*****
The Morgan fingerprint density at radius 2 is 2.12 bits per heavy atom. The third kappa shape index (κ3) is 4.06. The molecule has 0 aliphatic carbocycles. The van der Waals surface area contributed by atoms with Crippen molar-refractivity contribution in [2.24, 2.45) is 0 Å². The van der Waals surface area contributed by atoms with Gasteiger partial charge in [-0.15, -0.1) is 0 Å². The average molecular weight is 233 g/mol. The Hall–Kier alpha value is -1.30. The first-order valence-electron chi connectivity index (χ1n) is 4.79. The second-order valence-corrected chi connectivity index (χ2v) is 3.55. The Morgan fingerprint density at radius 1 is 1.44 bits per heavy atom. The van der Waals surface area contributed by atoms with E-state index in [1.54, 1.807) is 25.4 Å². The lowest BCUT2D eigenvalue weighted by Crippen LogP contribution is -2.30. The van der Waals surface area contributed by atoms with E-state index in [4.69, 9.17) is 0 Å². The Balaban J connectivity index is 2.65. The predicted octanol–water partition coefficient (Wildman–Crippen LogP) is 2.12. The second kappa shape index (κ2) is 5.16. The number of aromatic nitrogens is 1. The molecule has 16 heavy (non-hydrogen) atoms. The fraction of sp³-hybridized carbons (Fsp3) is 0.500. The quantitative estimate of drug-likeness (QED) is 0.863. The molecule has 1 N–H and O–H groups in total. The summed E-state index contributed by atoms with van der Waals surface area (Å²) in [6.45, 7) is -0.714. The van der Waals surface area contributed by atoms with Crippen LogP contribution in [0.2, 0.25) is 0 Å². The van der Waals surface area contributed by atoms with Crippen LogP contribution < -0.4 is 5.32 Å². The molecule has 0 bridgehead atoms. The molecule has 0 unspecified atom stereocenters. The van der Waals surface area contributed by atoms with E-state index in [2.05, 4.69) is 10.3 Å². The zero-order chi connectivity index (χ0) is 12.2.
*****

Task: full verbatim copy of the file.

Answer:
The Morgan fingerprint density at radius 2 is 2.12 bits per heavy atom. The third kappa shape index (κ3) is 4.06. The molecule has 0 aliphatic carbocycles. The van der Waals surface area contributed by atoms with Crippen molar-refractivity contribution in [2.24, 2.45) is 0 Å². The van der Waals surface area contributed by atoms with Gasteiger partial charge in [-0.15, -0.1) is 0 Å². The average molecular weight is 233 g/mol. The Hall–Kier alpha value is -1.30. The first-order valence-electron chi connectivity index (χ1n) is 4.79. The second-order valence-corrected chi connectivity index (χ2v) is 3.55. The Morgan fingerprint density at radius 1 is 1.44 bits per heavy atom. The van der Waals surface area contributed by atoms with E-state index in [1.54, 1.807) is 25.4 Å². The lowest BCUT2D eigenvalue weighted by Crippen LogP contribution is -2.30. The van der Waals surface area contributed by atoms with E-state index in [4.69, 9.17) is 0 Å². The Balaban J connectivity index is 2.65. The predicted octanol–water partition coefficient (Wildman–Crippen LogP) is 2.12. The second kappa shape index (κ2) is 5.16. The number of aromatic nitrogens is 1. The molecule has 16 heavy (non-hydrogen) atoms. The fraction of sp³-hybridized carbons (Fsp3) is 0.500. The quantitative estimate of drug-likeness (QED) is 0.863. The molecule has 1 N–H and O–H groups in total. The summed E-state index contributed by atoms with van der Waals surface area (Å²) in [6.45, 7) is -0.714. The van der Waals surface area contributed by atoms with Crippen LogP contribution in [0.2, 0.25) is 0 Å². The van der Waals surface area contributed by atoms with Crippen LogP contribution < -0.4 is 5.32 Å². The molecule has 0 bridgehead atoms. The molecule has 0 unspecified atom stereocenters. The van der Waals surface area contributed by atoms with E-state index in [2.05, 4.69) is 10.3 Å². The zero-order chi connectivity index (χ0) is 12.2.